Right now, here in England, some of the top-flight football clubs in the Premiership are struggling to fill their stadiums. The reason for this is pretty simple: they’re charging way too much for tickets. They’re pushing the grassroots fans out of the game and instead pandering to the armchair viewer who’s paying their stupidly high monthly fees to the likes of Sky. And we see exactly the same unsustainable business strategy at work within the entertainment industry.
The studios charge way too much for DVDs and cinema tickets, so people download movies illegally from the Internet instead:
“Kaan Yigit [director of the Digital Life America study] said that this attitude is a likely result of the Robin Hood effect. ‘Most people perceive celebrities and studios to be rich already and as a result don’t think of movie downloading as a big deal,…’”
However, while the attitude is probably broadly right, the reasoning might be slightly different, which Yigit alludes to:
“Consumers who are interested in downloadable movies are turned off by restrictions on what they can do with the content afterwards, as well as lack of cross-platform and cross-device compatibility,…”
Which sounds about right to me.
I’d say people aren’t so much using P2P networks to spite the studios and their stars, but instead using P2P despite the lack of legal alternatives because the studios aren’t willing to make things as easy as P2P networks for them.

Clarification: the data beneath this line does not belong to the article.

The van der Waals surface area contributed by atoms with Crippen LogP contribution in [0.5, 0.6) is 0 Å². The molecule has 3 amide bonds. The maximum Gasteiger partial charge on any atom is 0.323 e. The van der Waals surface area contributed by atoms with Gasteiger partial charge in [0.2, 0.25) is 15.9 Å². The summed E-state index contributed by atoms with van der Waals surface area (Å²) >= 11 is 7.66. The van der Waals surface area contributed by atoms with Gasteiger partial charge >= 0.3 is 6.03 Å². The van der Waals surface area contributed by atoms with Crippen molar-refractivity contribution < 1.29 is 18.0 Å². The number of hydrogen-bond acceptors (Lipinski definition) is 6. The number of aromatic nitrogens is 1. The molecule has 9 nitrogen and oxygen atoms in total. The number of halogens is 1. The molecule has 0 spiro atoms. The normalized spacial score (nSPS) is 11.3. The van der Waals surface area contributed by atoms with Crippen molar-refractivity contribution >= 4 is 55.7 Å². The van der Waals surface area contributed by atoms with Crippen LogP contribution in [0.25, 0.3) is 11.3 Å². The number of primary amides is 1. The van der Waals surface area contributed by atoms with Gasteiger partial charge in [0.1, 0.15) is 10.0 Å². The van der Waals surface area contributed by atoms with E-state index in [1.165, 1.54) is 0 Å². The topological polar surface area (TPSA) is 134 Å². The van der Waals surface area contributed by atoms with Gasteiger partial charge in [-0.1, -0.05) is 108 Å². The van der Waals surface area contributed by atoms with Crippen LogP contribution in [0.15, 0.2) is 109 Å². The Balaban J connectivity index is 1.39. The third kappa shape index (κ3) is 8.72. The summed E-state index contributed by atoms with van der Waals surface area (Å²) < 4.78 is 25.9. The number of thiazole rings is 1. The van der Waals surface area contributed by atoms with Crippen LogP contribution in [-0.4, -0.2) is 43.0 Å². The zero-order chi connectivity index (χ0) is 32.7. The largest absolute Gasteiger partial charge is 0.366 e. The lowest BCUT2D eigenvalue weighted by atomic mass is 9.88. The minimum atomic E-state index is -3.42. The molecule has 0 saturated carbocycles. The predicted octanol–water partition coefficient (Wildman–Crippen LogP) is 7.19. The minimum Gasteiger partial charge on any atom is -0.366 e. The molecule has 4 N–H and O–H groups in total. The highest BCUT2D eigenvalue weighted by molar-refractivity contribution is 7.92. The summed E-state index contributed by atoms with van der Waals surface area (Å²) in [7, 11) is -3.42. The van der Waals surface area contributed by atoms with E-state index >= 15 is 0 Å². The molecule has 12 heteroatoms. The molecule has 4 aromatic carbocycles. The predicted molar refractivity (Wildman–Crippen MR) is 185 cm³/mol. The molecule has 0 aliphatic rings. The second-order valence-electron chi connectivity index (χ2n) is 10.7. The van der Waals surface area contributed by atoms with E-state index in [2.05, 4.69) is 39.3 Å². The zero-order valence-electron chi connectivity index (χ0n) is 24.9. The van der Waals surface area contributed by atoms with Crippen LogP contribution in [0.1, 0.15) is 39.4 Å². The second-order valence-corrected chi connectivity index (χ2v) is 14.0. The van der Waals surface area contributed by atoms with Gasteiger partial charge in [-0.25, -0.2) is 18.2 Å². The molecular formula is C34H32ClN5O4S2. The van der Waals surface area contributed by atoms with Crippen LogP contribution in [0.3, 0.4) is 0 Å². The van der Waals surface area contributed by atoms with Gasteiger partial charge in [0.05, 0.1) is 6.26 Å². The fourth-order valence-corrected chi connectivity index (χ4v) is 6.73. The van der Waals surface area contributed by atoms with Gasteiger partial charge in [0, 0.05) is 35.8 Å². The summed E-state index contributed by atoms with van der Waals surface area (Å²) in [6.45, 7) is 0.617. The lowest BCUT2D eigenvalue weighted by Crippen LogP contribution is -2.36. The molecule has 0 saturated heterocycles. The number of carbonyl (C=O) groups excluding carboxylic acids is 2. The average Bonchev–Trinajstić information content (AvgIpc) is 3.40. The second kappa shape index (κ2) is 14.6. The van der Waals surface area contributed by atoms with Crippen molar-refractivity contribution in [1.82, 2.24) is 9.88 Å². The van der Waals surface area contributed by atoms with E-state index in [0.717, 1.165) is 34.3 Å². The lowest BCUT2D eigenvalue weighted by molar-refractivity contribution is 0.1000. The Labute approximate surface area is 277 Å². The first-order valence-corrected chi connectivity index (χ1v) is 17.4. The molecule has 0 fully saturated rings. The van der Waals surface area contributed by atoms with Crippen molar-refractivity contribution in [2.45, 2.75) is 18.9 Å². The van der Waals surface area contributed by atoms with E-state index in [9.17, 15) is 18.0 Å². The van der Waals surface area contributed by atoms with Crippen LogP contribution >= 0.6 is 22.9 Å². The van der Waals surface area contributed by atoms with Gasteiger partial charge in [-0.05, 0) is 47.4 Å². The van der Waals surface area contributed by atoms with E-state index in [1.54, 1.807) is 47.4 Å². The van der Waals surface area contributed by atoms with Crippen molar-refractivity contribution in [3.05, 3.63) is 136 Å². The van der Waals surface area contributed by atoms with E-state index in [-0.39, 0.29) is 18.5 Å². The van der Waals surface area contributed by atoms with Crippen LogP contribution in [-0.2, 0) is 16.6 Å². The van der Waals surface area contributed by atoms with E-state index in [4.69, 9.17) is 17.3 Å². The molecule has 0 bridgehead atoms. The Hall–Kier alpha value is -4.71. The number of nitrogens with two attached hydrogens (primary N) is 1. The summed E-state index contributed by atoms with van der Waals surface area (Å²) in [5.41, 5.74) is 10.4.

It’s a little weird to get all that paranoid and start to think that people are downloading movies and music just to piss the content owners off and give the finger to The Man, but that’s the sort of thinking of some people within the movie and music industry:
“Approximately 80 percent of movie downloaders only do so illegally according to Digital Life America. The profile of an average P2P downloader is a 29-year-old male (63 percent are male, 37 percent female) with 16 movie titles stored on his computer.”
Sad figures though they are, they’re also an opportunity:
“The demand is there for users to watch video content whenever and wherever they want, but companies who offer legal download services still have some catching up to do, it seems.
Popular movie download services, such as the iTunes Store, Xbox Live Video, or Amazon Unbox all have various limitations that inconvenience users in some way or another – namely DRM and pricing, which drives users to P2P services – and those inconveniences will continue to cost the legal downloading services business until they learn to compete with P2P.”
You see, to make the illogical assumption that everyone with an Internet-connected computer is a potential thief is just ludicrous.
If it’s simple to steal music and movies over the Internet, then make it as simple to pay for them using the same technologies…